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This is rare, nuanced storytelling, anchored by one of Brad Pitt’s career-best performances and remarkable technical elements on every level. It’s a special film.

Where's My Roy Cohn?

"Homosexuals have AIDS. I have liver cancer." That corrosive line from Tony Kusher's acclaimed play "Angels in America" is delivered by the character of Roy Cohn,…

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Ballad of Narayama

"The Ballad of Narayama" is a Japanese film of great beauty and elegant artifice, telling a story of startling cruelty. What a space it opens…

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* This filmography is not intended to be a comprehensive list of this artist’s work. Instead it reflects the films this person has been involved with that have been reviewed on this site.

#157 February 27, 2013

Marie writes: It's a long story and it starts with a now famous video of a meteor exploding over Chelyabinsk, Russia. Followed by alien conspiracies fueled by the internet and which led me to investigate further. Where did it come from? Does anyone know..? Yes! According to The NewScientist, the rock came from the Apollo family of near-Earth asteroids, which follow an elongated orbit that occasionally crosses Earth's path.That in turn led me to yet another site and where I learned a team of scientists had discovered two moons around Pluto, and asked the public to vote on potential names. They also accepted write-in votes as long as they were taken from Greek and Roman mythology and related to Hades and the underworld - keeping to the theme used to name Pluto's three other moons. And how I eventually learned "Vulcan" has won Pluto's moon-naming poll! and thanks to actor William Shatner who suggested it. Behold Vulcan: a little dot inside a green circle and formally known as P5.

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Free sample of Ebert Club Newsletter

This is a free sample of the Newsletter members receive each week. It contains content gathered from recent past issues and reflects the growing diversity of what's inside the club. To join and become a member, visit Roger's Invitation From the Ebert Club.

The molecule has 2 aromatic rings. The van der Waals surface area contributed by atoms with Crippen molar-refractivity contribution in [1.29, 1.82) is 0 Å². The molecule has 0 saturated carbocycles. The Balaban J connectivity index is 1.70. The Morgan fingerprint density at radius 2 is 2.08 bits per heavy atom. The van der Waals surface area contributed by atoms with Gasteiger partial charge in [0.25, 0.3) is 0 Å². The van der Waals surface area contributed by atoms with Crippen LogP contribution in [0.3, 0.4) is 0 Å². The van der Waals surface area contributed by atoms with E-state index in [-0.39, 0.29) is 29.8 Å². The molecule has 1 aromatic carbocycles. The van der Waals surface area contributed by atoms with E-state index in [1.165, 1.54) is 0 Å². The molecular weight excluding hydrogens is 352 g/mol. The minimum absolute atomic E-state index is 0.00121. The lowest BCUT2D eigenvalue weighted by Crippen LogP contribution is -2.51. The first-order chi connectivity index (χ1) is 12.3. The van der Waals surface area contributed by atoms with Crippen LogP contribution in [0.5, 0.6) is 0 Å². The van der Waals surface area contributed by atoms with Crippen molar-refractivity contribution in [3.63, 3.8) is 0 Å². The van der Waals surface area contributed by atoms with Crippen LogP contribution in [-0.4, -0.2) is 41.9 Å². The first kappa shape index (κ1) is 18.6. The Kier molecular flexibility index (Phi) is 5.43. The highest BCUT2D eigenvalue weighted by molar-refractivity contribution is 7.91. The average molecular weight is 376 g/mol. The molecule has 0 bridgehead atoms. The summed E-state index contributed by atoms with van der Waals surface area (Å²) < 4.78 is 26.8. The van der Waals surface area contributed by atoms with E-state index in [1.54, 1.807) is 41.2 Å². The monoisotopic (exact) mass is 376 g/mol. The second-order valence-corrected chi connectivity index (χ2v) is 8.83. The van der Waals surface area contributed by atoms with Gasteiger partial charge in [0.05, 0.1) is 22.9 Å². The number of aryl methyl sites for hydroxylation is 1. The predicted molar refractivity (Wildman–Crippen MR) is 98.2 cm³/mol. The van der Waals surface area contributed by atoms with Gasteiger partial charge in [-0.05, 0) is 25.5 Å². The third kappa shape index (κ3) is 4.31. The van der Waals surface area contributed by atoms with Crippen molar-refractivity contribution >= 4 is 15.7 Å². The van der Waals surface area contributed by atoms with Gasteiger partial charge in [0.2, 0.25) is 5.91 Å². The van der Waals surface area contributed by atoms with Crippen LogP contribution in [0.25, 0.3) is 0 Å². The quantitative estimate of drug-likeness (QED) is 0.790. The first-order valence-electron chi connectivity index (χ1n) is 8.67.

Marie writes: Not too long ago, Monaco's Oceanographic Museum held an exhibition combining contemporary art and science, in the shape of a huge installation by renowned Franco-Chinese artist Huang Yong Ping, in addition to a selection of films, interviews and a ballet of Aurelia jellyfish.The sculpture was inspired by the sea, and reflects upon maritime catastrophes caused by Man. Huang Yong Ping chose the name "Wu Zei"because it represents far more than just a giant octopus. By naming his installation "Wu Zei," Huang added ambiguity to the work. 'Wu Zei' is Chinese for cuttlefish, but the ideogram 'Wu' is also the color black - while 'Zei' conveys the idea of spoiling, corrupting or betraying. Huang Yong Ping was playing with the double meaning of marine ink and black tide, and also on corruption and renewal. By drawing attention to the dangers facing the Mediterranean, the exhibition aimed to amaze the public, while raising their awareness and encouraging them to take action to protect the sea.

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#153 January 30, 2013

Marie writes: Kudos to fellow art buddy Siri Arnet for sharing the following; a truly unique hotel just outside Nairobi, Kenya: welcome to Giraffe Manor.

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"Passion Fish:" A struggle of wills

Streaming on Netflix Instant

When I watched "The Intouchables" (2011) at the local movie theater several months ago, I got a nagging dissatisfaction with that crowd-pleaser, which was about the warm friendship between a disabled man and a caregiver hired by him. The movie was surely a pleasant drama with two amiable lead performances, but I found it too mild and superficial; it merely loitered around thin stereotypes and worn-out clichés and it went no further than that.

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Some year-end thoughts from Chaz Ebert

Roger and I thank you for joining us as we talked about the movies each week this past year. We have enjoyed producing Ebert Presents At The Movies and hope to continue sometime in 2012. This week we produced our last show.

It is the Best and Worst Movies of 2011 and begins airing Friday night, December 30, at 8:30 pm on WTTW, Channel 11 in Chicago, and all during the weekend and next week on public television stations across the nation. (Check local listings to find out what time it comes on in your town.)

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Kathryn Bigelow's uncanny "Strange Days," by Michael Mirasol of the Philippines

May contain spoilers

2009 was a great year for Kathryn Bigelow. After a 7-year hiatus from filming K-19: The Widowmaker, she returned to direct The Hurt Locker, a suspense and war film set in Iraq that has deservedly been recognized by critics and award bodies alike, and is expected to be one of the primary contenders for the Academy Awards. Bigelow is known for her superb work in the action genre, which is rarity among female directors. Her skill in filming tension and violence is as good as any of today's directors.

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